COVID champion

Bridget Pfaff reflects on work with Gundersen Health System amid pandemic

Bridget Pfaff, ’97 & ’07, clinical operations director for La Crosse’s Gundersen Health System, adjusted in countless ways, personally and professionally, during COVID-19. She partnered with colleagues to create a COVID-19 dashboard tracking testing, positivity rates and immunization trends in the La Crosse area.

Posted 11:53 a.m. Wednesday, Jan. 26, 2000

Bridget Pfaff has seen it all over her 20-plus years in healthcare. 

Seasonal conditions such as Lyme disease. Suspicious packages at the height of the 2001 anthrax scare. The rise and fall of H1N1 and other viral outbreaks. And now, a global pandemic. 

“There is a group of us who reflect on March 7, 2020 — the first day we had a suspect patient — and remember how all of our days have been impacted since then," says Pfaff, ’97 & ’07, clinical operations director for Gundersen Health System in La Crosse. “I think the better question is: ‘How hasn’t life changed?’” 

Pfaff has adjusted in countless ways, personally and professionally, during COVID-19. 

She switched up her hands-off leadership style and embraced a more active role within Gundersen’s Infection Control team. 

She procured personal protective equipment for essential workers on the frontline.  

And she partnered with colleagues to create a COVID-19 dashboard tracking testing, positivity rates and immunization trends in the La Crosse area. 

Pfaff also set more boundaries regarding her workload and availability. 

“I had always had pride in the fact that I returned emails in a timely fashion and, no matter what role I was in, I answered my own phone and managed my own calendar,” she explains. “In 2020, for the first time, I found myself saying ‘no’ or ‘not right now’ when people emailed, called or sent me a text.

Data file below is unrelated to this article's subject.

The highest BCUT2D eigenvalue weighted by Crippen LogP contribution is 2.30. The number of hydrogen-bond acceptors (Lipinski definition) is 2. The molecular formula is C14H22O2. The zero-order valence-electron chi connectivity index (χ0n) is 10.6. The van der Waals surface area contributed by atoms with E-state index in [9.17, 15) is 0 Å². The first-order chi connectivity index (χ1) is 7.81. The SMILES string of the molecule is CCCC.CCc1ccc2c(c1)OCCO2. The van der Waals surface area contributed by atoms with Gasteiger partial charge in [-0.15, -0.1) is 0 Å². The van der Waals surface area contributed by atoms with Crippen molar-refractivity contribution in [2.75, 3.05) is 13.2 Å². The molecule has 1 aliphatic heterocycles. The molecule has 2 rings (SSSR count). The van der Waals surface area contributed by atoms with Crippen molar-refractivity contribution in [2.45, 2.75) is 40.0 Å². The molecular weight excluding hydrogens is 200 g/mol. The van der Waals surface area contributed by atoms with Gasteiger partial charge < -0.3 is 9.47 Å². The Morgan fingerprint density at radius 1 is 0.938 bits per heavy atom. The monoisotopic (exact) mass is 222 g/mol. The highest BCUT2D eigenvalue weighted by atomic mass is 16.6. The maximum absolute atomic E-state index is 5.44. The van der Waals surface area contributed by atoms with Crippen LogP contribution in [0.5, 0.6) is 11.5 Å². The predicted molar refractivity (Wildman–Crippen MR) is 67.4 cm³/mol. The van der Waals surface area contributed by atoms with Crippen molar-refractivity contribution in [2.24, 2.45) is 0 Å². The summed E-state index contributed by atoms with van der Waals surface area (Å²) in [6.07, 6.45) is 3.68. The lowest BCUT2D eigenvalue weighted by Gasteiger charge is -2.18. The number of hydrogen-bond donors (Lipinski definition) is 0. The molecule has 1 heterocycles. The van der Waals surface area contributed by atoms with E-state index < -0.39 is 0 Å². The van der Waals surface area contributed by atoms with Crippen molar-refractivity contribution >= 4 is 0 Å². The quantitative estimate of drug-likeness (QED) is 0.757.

Bridget Pfaff originally planned on a career in marketing. But she was drawn to healthcare after getting a part-time pharmacy job during college. “Waiting for the next surprise from COVID-19 was exhausting,” Pfaff notes.

“Waiting for the next surprise from COVID-19 was exhausting,” Pfaff continues. “In healthcare, we are seeing the impact of that in terms of burnout among those on the frontline.” 

Pfaff originally planned on a career in marketing. But she was drawn to healthcare after getting a part-time pharmacy job during college. 

She soon learned that some hospitals offer tuition reimbursement for students going into healthcare careers.  

After earning a bachelor’s degree in microbiology, she began her first job with Franciscan Skemp Medical Center in La Crosse, part of Mayo Clinic Health System. She had just $8,000 of student debt thanks to the tuition investment program in her bachelor’s and master’s program. 

And, thanks to her UWL education and experiences, she had all the tools she needed to launch her career in infection control. 

In fact, many UWL microbiology and public health students have gone on to successful careers in that field, including some Pfaff has studied or worked with: 

  • Leah Bomesberger, ’19, Centers for Disease Control 
  • Megan Buechel, ’20, Gundersen 
  • Josalyn (Lester) Curl, ’01 Houston Methodist
  • Michelle Schmitz, ’96, UW Health 


I think the better question is: ‘How hasn’t life changed?'


“I am so blessed to have had the support from the UWL community to shape the professional I am today,” Pfaff says. Her mentors include current and former professors Robert Burns, Allen Nelson, Marc Rott, Daniel Sutherland, Thomas Volk, Michael Winfrey and Luanne Wolfgram. “I was never the smartest student in any of my classes, but I have had many blessings in my career based upon the foundation provided by these incredible faculty.” 

Pfaff loves working in healthcare for the same reason she enjoyed her time at UWL: the people. 

“I have had the opportunity to work with amazing people through my years there,” she says. “As I reflect on my years at Gundersen, I am very humbled to have this amazing opportunity to be a voice with hospital and community leadership when it comes to the pandemic response.”